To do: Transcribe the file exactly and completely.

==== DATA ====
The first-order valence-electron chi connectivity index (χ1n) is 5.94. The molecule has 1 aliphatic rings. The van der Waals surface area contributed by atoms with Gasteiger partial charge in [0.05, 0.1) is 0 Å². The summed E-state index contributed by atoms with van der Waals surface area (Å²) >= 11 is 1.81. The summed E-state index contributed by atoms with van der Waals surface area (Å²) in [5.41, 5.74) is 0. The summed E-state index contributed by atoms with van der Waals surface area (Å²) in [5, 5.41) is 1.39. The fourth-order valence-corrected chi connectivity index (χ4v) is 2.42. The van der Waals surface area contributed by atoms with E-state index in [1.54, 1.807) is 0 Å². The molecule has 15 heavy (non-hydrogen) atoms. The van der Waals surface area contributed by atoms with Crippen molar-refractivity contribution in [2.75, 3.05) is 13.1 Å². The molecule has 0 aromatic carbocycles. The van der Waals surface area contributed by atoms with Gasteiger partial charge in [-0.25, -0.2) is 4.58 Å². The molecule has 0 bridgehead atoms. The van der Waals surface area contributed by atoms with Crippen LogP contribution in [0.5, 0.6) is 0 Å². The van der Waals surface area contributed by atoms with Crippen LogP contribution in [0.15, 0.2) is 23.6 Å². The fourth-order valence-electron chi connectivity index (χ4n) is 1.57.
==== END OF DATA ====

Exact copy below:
The first-order valence-electron chi connectivity index (χ1n) is 5.94. The molecule has 1 aliphatic rings. The van der Waals surface area contributed by atoms with Gasteiger partial charge in [0.05, 0.1) is 0 Å². The summed E-state index contributed by atoms with van der Waals surface area (Å²) >= 11 is 1.81. The summed E-state index contributed by atoms with van der Waals surface area (Å²) in [5.41, 5.74) is 0. The summed E-state index contributed by atoms with van der Waals surface area (Å²) in [5, 5.41) is 1.39. The fourth-order valence-corrected chi connectivity index (χ4v) is 2.42. The van der Waals surface area contributed by atoms with E-state index in [1.54, 1.807) is 0 Å². The molecule has 15 heavy (non-hydrogen) atoms. The van der Waals surface area contributed by atoms with Crippen molar-refractivity contribution in [2.75, 3.05) is 13.1 Å². The molecule has 0 aromatic carbocycles. The van der Waals surface area contributed by atoms with Gasteiger partial charge in [-0.25, -0.2) is 4.58 Å². The molecule has 0 bridgehead atoms. The van der Waals surface area contributed by atoms with Crippen LogP contribution in [0.5, 0.6) is 0 Å². The van der Waals surface area contributed by atoms with Crippen LogP contribution in [0.15, 0.2) is 23.6 Å². The fourth-order valence-electron chi connectivity index (χ4n) is 1.57.